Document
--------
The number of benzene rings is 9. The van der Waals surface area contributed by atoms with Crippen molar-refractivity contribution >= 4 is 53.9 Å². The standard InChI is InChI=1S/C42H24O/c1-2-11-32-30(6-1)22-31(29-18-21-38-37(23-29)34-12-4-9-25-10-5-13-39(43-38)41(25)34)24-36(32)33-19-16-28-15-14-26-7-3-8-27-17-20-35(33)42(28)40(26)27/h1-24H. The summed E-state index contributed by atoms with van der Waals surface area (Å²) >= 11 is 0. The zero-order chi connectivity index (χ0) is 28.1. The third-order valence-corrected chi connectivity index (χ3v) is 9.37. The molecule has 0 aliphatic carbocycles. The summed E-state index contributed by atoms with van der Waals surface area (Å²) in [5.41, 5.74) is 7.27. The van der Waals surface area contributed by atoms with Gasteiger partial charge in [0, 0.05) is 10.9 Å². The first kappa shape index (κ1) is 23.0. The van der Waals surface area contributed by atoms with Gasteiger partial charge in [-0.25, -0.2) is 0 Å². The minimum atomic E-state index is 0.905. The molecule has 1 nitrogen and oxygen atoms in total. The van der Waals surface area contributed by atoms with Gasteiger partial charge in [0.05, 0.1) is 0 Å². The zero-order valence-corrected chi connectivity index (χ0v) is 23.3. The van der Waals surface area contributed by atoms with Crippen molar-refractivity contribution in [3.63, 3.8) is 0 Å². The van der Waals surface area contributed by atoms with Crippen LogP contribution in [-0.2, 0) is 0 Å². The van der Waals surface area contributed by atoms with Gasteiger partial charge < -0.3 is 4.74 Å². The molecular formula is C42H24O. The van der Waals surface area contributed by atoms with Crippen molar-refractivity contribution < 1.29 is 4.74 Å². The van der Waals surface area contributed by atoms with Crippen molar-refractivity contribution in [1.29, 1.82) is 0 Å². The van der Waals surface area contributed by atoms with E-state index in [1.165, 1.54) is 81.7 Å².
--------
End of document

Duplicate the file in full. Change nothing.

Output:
The number of benzene rings is 9. The van der Waals surface area contributed by atoms with Crippen molar-refractivity contribution >= 4 is 53.9 Å². The standard InChI is InChI=1S/C42H24O/c1-2-11-32-30(6-1)22-31(29-18-21-38-37(23-29)34-12-4-9-25-10-5-13-39(43-38)41(25)34)24-36(32)33-19-16-28-15-14-26-7-3-8-27-17-20-35(33)42(28)40(26)27/h1-24H. The summed E-state index contributed by atoms with van der Waals surface area (Å²) >= 11 is 0. The zero-order chi connectivity index (χ0) is 28.1. The third-order valence-corrected chi connectivity index (χ3v) is 9.37. The molecule has 0 aliphatic carbocycles. The summed E-state index contributed by atoms with van der Waals surface area (Å²) in [5.41, 5.74) is 7.27. The van der Waals surface area contributed by atoms with Gasteiger partial charge in [0, 0.05) is 10.9 Å². The first kappa shape index (κ1) is 23.0. The van der Waals surface area contributed by atoms with Gasteiger partial charge in [-0.25, -0.2) is 0 Å². The minimum atomic E-state index is 0.905. The molecule has 1 nitrogen and oxygen atoms in total. The van der Waals surface area contributed by atoms with Gasteiger partial charge in [0.05, 0.1) is 0 Å². The zero-order valence-corrected chi connectivity index (χ0v) is 23.3. The van der Waals surface area contributed by atoms with Crippen molar-refractivity contribution in [3.63, 3.8) is 0 Å². The van der Waals surface area contributed by atoms with Crippen LogP contribution in [-0.2, 0) is 0 Å². The van der Waals surface area contributed by atoms with Gasteiger partial charge < -0.3 is 4.74 Å². The molecular formula is C42H24O. The van der Waals surface area contributed by atoms with Crippen molar-refractivity contribution < 1.29 is 4.74 Å². The van der Waals surface area contributed by atoms with Crippen molar-refractivity contribution in [1.29, 1.82) is 0 Å². The van der Waals surface area contributed by atoms with E-state index in [1.165, 1.54) is 81.7 Å².